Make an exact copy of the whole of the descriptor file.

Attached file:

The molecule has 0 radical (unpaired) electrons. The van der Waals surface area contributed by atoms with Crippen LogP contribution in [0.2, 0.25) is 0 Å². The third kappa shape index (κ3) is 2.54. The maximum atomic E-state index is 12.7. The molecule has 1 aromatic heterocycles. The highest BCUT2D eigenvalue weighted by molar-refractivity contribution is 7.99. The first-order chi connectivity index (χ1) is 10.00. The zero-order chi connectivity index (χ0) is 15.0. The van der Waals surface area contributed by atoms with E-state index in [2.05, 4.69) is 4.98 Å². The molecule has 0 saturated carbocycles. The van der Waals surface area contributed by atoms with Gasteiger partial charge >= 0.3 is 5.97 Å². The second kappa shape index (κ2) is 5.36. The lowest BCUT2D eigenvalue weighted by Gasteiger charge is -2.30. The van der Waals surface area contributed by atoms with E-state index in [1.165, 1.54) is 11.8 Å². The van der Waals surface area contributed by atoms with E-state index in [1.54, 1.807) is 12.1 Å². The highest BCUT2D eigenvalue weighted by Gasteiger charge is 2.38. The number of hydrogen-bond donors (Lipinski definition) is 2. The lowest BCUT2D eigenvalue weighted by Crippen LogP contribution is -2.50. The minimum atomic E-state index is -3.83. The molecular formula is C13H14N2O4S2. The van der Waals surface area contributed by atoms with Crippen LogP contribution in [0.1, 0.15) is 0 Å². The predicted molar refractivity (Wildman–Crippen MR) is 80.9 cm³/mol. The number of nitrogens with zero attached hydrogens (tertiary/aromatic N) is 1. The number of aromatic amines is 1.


The molecule has 0 radical (unpaired) electrons. The van der Waals surface area contributed by atoms with Crippen LogP contribution in [0.2, 0.25) is 0 Å². The third kappa shape index (κ3) is 2.54. The maximum atomic E-state index is 12.7. The molecule has 1 aromatic heterocycles. The highest BCUT2D eigenvalue weighted by molar-refractivity contribution is 7.99. The first-order chi connectivity index (χ1) is 10.00. The zero-order chi connectivity index (χ0) is 15.0. The van der Waals surface area contributed by atoms with E-state index in [2.05, 4.69) is 4.98 Å². The molecule has 0 saturated carbocycles. The van der Waals surface area contributed by atoms with Gasteiger partial charge >= 0.3 is 5.97 Å². The second kappa shape index (κ2) is 5.36. The lowest BCUT2D eigenvalue weighted by Gasteiger charge is -2.30. The van der Waals surface area contributed by atoms with E-state index in [1.165, 1.54) is 11.8 Å². The van der Waals surface area contributed by atoms with E-state index in [1.54, 1.807) is 12.1 Å². The highest BCUT2D eigenvalue weighted by Gasteiger charge is 2.38. The number of hydrogen-bond donors (Lipinski definition) is 2. The lowest BCUT2D eigenvalue weighted by Crippen LogP contribution is -2.50. The minimum atomic E-state index is -3.83. The molecular formula is C13H14N2O4S2. The van der Waals surface area contributed by atoms with Crippen LogP contribution in [0.1, 0.15) is 0 Å². The predicted molar refractivity (Wildman–Crippen MR) is 80.9 cm³/mol. The number of nitrogens with zero attached hydrogens (tertiary/aromatic N) is 1. The number of aromatic amines is 1.